We like Bratislava for many reasons. The Slovakian capital is but a mere hours’ drive away; dropping in to visit a market or festival or to see a new museum exhibit, followed by a delicious lunch and usually a Tesco stop for groceries, always makes for a grand day outing.
Saturday found us in the city for an entirely new reason, a private tour of (former) Socialist Bratislava. We both enjoy the modern history of Central Europe and secretly wish we could go back in time to live in Vienna during the Cold War years, so this outing was exciting for us!
Our transportation? A (mostly restored) 1970’s Skoda, of course!  The petrol gauge did not work, and the seat belt was only for show. Most important, though, was that Tony could fit in the car.
Our guide was a primary school student when “The Changes” occurred, and is passionate about keeping this part of Slovakian history alive. Though his father, an educated man, was permitted to travel to the West every once in a while, during the Cold War his family was moved from the capital to a village in the central part of the country, the reason being, of course, to dilute populations of “the intelligentsia.”  
One of our stops along the tour was the Slovakian President’s residence, a former Archbishop Summer Palace leftover from the Empire that became a hospital until the 1930s. When Czechoslovakia dissolved, the new Slovak government needed some real estate from which to manage affairs.
Saturday was Slovak Election Day. Our guide was optimistic that, for the first time since The Changes, the country might elect a leader who was not once a member of the former Communist Party, believe it or not. Tony and I mused later over lunch that our own country seems poised to nominate either a national security risk and indictable criminal or a pompous, xenophobic businessman with an enormous lack of self-awareness to “lead” our country, and we wished the Slovaks well. 
Across the street from the Palace, the renamed, Freedom Square. Our guide had a photo book of the “before” and “after.” 

Turning to a subject near and dear to me, public housing. This building was the very first built (circa 1956) and served as the construction model for the whole of Czechoslovakia.

The requisite socialist art was in place, along with two flag posts (the “V” shaped object to the right of the doors), to display both the Russian and Czechoslovak flags, naturally.

“Wow” was our response at the sight of this architectural beauty, the Slovak National Radio home. Our guide said that counseling is offered to persons who become depressed working there. Perhaps he was joking?

All proper socialist cities have monuments to the Russian soldiers who gave their lives “liberating” various cities during WWII. Bratislava has Slavin Memorial, perched high atop the city.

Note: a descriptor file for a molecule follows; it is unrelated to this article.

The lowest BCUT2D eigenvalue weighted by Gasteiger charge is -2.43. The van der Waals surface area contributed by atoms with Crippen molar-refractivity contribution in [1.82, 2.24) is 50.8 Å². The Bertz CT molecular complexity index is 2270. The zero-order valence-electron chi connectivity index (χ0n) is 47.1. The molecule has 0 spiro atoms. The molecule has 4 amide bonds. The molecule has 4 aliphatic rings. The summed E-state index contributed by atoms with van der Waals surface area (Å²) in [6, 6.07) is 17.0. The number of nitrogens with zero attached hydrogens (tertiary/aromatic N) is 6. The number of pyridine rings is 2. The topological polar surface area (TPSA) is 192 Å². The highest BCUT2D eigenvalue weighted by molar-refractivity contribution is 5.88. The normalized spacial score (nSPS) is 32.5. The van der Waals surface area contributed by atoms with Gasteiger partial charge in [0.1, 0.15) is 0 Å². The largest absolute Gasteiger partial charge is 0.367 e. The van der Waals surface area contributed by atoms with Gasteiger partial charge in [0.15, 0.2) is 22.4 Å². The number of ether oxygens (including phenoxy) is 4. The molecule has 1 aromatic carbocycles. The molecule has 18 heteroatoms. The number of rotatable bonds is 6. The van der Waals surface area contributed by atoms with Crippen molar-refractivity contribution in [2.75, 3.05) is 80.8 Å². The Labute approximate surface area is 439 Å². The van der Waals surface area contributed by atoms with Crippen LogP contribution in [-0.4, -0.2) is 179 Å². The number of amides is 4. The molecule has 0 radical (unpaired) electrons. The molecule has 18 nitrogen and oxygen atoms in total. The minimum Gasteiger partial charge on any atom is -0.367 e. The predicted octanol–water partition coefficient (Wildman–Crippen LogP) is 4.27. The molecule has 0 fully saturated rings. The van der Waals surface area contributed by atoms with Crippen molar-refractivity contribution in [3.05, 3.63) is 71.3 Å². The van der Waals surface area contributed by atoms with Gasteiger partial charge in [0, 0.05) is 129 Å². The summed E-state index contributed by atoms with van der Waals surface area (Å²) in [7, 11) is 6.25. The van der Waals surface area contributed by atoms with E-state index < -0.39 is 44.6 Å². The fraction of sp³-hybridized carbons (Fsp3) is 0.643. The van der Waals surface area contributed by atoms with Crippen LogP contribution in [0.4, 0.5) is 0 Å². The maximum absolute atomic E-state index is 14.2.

The green space leading to the memorial is the cemetery housing the remains of more than 6.000 Russian soldiers.
There were many people at the memorial; our guide said the chief reason is for the views.
Like many former Eastern Bloc capitals, Bratislava has a Diplomatic Quarter and even a Diplomat Hotel. The 1970’s construction swept us away. 
Many famous world leaders have stayed in the hotel. (On an aside, during the Slovakian Summit 2005, at which Bush and Putin met, CNN used a map of Slovenia (with a star on Ljubljana, the capital city) to depict the meeting. Our guide lamented, “We never got our 15 minutes of fame.”)  It is possible for any diplomats to stay in the hotel now.  Oh, the temptation to spend a night…
At this point in the tour we paused for snacks. By now our guide had long readjusted the itinerary, impressed that as Americans we knew so much about Slovakia (not the first time we’ve been so politely labeled as anomalies), and prefaced the offer of Kofola with, “You’ve probably already tried this…”
Kofola was the “anti Coca-Cola” during the Cold War, and is still popular across Slovakia and the Czech Republic. We like the soda, the modern citrus-flavored being our favorite.  
A little more to Tony’s liking, though, was the home-brewed Slivovitz, the 52 proof national brandy. Na zdravie!
From Bratislava proper we then headed toward the Slovak-Austrian border, touring the famous panelaks of Petrazalka along our route. Our guide commented that even today, the differences between Austria and Slovakia are obvious: the Austria border road is paved; the grass is maintained; and the fact that the road is elevated all represent the higher standard of living that Austria enjoys.
1950 border crossing. 
Remnants of that same crossing.
The final stop on the tour was to view Bunker BS-8 that sits along the border, one of many originally built in response to Hitler’s rise to power. The rest, of course, is history. The elderly Slovak gentleman who maintains the site was not in attendance, so we were unable to peek inside. Perhaps another time.
Once upon a time, standing on the border would have been near impossible. Who knows what’s blowin’ in the winds…